Max Barry Sends his Crew to their Doom
Loneliness is a powerful state of being, in the sense we’re largely wired to avoid it for we are, by nature, social creatures. As a matter of fact, the idea of being alone in the universe is so overwhelmingly powerful, the moment we had reason to believe we weren’t alone, we’ve latched on to the concept and have only tightened our grip since.
There are countless theories as to what our first contact might bring along with it, an in Max Berry’s Providence we are treated to a scenario where it carries along war and destruction.
It has been seven years since the first contact was made, and it has become pretty clear humanity is facing the greatest threat to its existence since the beginning of time. The collective decision is made to put together a giant deadly cosmic warship, named Providence Five.
Mostly automated and the pinnacle of human technology, this warship is humanity’s play to lay a path for victory. The ship is launched with only a four-man crew, simply tasked with monitoring the progress and reporting it back home via social media.
War seldom goes as planned, and this much is obvious to our four protagonists (Anders, Gilly, Jackson and Talia) the further they drift into space away from their homes. The ship turns out to be not as infallible as they expected, slowly becoming less effective and increasingly capricious.
What’s worse, their communications are cut completely, leaving them to their own devices in the oppressive void of the cosmos, forced to wage a war they aren’t cut out for. Humanity’s fate now rests on the shoulders of four desperate people facing their hour of doom, and giving up or turning back was never an option.
The Isolated Adventure of Providence
Now, I don’t know about you, but personally I am quite fond of small, self-contained plots involving few characters interacting in a minimum number of locations. More often than not, they give the author the opportunity to place a profound focus on his characters, their inner worlds, all while exploring various facets of human psychology.
These types of novels are definitely difficult to write without making them feel boring or pretentious, which is precisely why I think Providence deserves some attention, managing to accomplish this for the most part, at least in my eyes.
To preface this, I was a bit wary of whether or not Barry could pull it off, especially since my knowledge of his previous works, such as Lexicon, suggested he was more suited to larger-scale overarching stories. Thankfully, my worries were dissipated fairly early on as the characters caught my attention quickly and the overall structure complements their development, slowly making them increasingly complex and realistic as the plot develops.
For each chapter, we are assigned a specific point of view, and none of them lasted long enough for me to get bored or tired of anyone. All four of our characters are different and unique enough in their personalities, thoughts and mannerisms, to the extent where they are easy to recognize. Most importantly though, their distinctiveness between each other adds some interesting layers of complexity as we learn more about how they perceive each other and what they really think of the situations they find themselves in.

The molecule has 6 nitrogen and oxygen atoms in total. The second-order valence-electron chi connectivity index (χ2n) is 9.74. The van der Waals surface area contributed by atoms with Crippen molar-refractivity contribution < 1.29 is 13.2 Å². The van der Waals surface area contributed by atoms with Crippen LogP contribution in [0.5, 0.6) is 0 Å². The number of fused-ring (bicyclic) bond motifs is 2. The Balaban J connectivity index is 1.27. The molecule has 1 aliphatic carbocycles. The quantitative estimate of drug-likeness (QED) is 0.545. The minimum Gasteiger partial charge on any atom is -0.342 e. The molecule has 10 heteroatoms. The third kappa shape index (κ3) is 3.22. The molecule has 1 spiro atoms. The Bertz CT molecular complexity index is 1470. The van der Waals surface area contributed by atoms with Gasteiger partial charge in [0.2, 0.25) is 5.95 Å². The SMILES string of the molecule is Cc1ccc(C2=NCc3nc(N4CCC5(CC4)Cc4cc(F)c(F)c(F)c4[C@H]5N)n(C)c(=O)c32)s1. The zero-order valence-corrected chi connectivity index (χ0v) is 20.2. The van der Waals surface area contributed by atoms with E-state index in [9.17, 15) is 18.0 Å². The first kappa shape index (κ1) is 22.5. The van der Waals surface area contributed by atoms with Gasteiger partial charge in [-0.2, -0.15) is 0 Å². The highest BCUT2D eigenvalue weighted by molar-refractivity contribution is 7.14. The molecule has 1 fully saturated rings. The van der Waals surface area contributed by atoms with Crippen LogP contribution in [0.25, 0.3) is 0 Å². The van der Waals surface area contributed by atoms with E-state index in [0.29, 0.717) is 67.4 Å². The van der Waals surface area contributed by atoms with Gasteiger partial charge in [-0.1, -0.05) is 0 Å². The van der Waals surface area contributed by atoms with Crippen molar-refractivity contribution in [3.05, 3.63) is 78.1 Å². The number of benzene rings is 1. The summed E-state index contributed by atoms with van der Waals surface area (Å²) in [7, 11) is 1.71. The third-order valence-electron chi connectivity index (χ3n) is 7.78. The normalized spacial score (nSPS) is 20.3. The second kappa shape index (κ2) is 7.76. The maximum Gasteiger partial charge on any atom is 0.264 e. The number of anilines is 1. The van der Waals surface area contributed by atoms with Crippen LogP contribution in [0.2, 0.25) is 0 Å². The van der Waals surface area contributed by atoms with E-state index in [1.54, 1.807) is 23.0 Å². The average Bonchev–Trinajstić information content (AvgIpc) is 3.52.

While our characters may be few and our locations limited, Barry still finds a way to produce interesting elements to keep the plot going, and to my great pleasure they never feel as if they’ve been plucked out of thin air.
A War to Remember
Based on the premise alone, you would be very much forgiven for thinking this book is primarily a character study with a story happening somewhere out there in the background. On the contrary though, Barry dedicates a nearly equal amount of his attention to the war between the humans and aliens.
Speaking of which, I think his depiction of our invaders was very well thought-out, and even though I’m no expert on potential extra-terrestrial lifeforms, some of their facets felt rather believable to me, in the sense they would probably be physically-possible.
While we do of course see them as disgusting and heinous invaders who have come to take literally everything we hold dear, we also get some perspective into their story and motivations as well. In the end, Barry managed the great exploit of eliciting feelings of sympathy in me for the villains… which is difficult to accomplish convincingly for human characters, let alone aliens.
Naturally, there is also the part of the story where our protagonists actually, you know, go to war with the aliens. While it does feel to me like Barry is slightly less adept when it comes to cranking up the intensity of the plot, I still consider his writing to be of a very high standard in those moments, largely because he is quite good at making us feel the stakes of our characters’ mission.
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Along with the moments of well-placed humour and relatively careful social commentary, I found more than enough elements to focus on to never actually feel bored, even during the slower moments.
The Final Verdict
Providence by Max Barry is an excellently-written slower-paced science-fiction novel which focuses primarily on character development, but still offers a solid plot and many additional engaging elements along the way.
If you enjoy science-fiction of a more thoughtful and methodical brand, then I have zero doubt you will love this novel.
Max Barry is an Australian author, as well as the creator of the game NationStates and owner of the website “Tales of Corporate Oppression” (talesofcorporateoppression.com).
His first published novel came out back in 1999, titled Syrup, and since then he has written a number of other novels, essays, and short stories. Some of his more popular works include Jennifer Government, Machine Man and Lexicon.